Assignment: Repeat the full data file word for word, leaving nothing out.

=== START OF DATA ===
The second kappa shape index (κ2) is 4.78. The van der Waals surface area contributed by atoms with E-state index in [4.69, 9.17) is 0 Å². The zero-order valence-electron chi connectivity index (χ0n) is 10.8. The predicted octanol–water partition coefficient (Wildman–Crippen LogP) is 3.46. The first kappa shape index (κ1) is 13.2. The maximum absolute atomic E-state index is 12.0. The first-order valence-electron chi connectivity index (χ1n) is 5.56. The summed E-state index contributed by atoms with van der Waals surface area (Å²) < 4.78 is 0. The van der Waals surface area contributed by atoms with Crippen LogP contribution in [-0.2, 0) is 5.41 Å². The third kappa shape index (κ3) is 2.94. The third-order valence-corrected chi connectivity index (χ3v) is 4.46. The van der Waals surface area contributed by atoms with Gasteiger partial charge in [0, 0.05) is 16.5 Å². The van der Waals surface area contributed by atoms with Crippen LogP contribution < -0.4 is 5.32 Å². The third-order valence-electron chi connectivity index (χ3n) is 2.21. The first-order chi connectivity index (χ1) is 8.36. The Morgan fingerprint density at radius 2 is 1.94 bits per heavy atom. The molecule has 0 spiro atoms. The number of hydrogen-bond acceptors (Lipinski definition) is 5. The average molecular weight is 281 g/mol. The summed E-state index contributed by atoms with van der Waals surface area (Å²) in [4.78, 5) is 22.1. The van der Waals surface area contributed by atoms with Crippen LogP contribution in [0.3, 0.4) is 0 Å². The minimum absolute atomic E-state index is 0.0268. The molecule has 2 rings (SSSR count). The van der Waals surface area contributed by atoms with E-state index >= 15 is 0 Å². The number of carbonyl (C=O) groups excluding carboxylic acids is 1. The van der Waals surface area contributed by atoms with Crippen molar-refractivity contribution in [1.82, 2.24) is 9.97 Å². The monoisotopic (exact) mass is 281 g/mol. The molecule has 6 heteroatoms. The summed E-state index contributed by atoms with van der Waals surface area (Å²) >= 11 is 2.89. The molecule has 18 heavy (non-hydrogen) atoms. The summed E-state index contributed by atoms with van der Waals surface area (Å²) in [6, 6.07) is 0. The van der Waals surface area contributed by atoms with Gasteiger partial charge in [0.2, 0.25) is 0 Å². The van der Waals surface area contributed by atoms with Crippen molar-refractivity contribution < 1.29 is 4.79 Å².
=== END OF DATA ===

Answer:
The second kappa shape index (κ2) is 4.78. The van der Waals surface area contributed by atoms with E-state index in [4.69, 9.17) is 0 Å². The zero-order valence-electron chi connectivity index (χ0n) is 10.8. The predicted octanol–water partition coefficient (Wildman–Crippen LogP) is 3.46. The first kappa shape index (κ1) is 13.2. The maximum absolute atomic E-state index is 12.0. The first-order valence-electron chi connectivity index (χ1n) is 5.56. The summed E-state index contributed by atoms with van der Waals surface area (Å²) < 4.78 is 0. The van der Waals surface area contributed by atoms with Crippen LogP contribution in [-0.2, 0) is 5.41 Å². The third kappa shape index (κ3) is 2.94. The third-order valence-corrected chi connectivity index (χ3v) is 4.46. The van der Waals surface area contributed by atoms with Gasteiger partial charge in [0, 0.05) is 16.5 Å². The van der Waals surface area contributed by atoms with Crippen LogP contribution < -0.4 is 5.32 Å². The third-order valence-electron chi connectivity index (χ3n) is 2.21. The first-order chi connectivity index (χ1) is 8.36. The Morgan fingerprint density at radius 2 is 1.94 bits per heavy atom. The molecule has 0 spiro atoms. The number of hydrogen-bond acceptors (Lipinski definition) is 5. The average molecular weight is 281 g/mol. The summed E-state index contributed by atoms with van der Waals surface area (Å²) in [4.78, 5) is 22.1. The van der Waals surface area contributed by atoms with Crippen LogP contribution in [0.3, 0.4) is 0 Å². The minimum absolute atomic E-state index is 0.0268. The molecule has 2 rings (SSSR count). The van der Waals surface area contributed by atoms with E-state index >= 15 is 0 Å². The number of carbonyl (C=O) groups excluding carboxylic acids is 1. The van der Waals surface area contributed by atoms with Crippen molar-refractivity contribution in [1.82, 2.24) is 9.97 Å². The monoisotopic (exact) mass is 281 g/mol. The molecule has 6 heteroatoms. The summed E-state index contributed by atoms with van der Waals surface area (Å²) >= 11 is 2.89. The molecule has 18 heavy (non-hydrogen) atoms. The summed E-state index contributed by atoms with van der Waals surface area (Å²) in [6, 6.07) is 0. The van der Waals surface area contributed by atoms with Gasteiger partial charge in [0.2, 0.25) is 0 Å². The van der Waals surface area contributed by atoms with Crippen molar-refractivity contribution < 1.29 is 4.79 Å².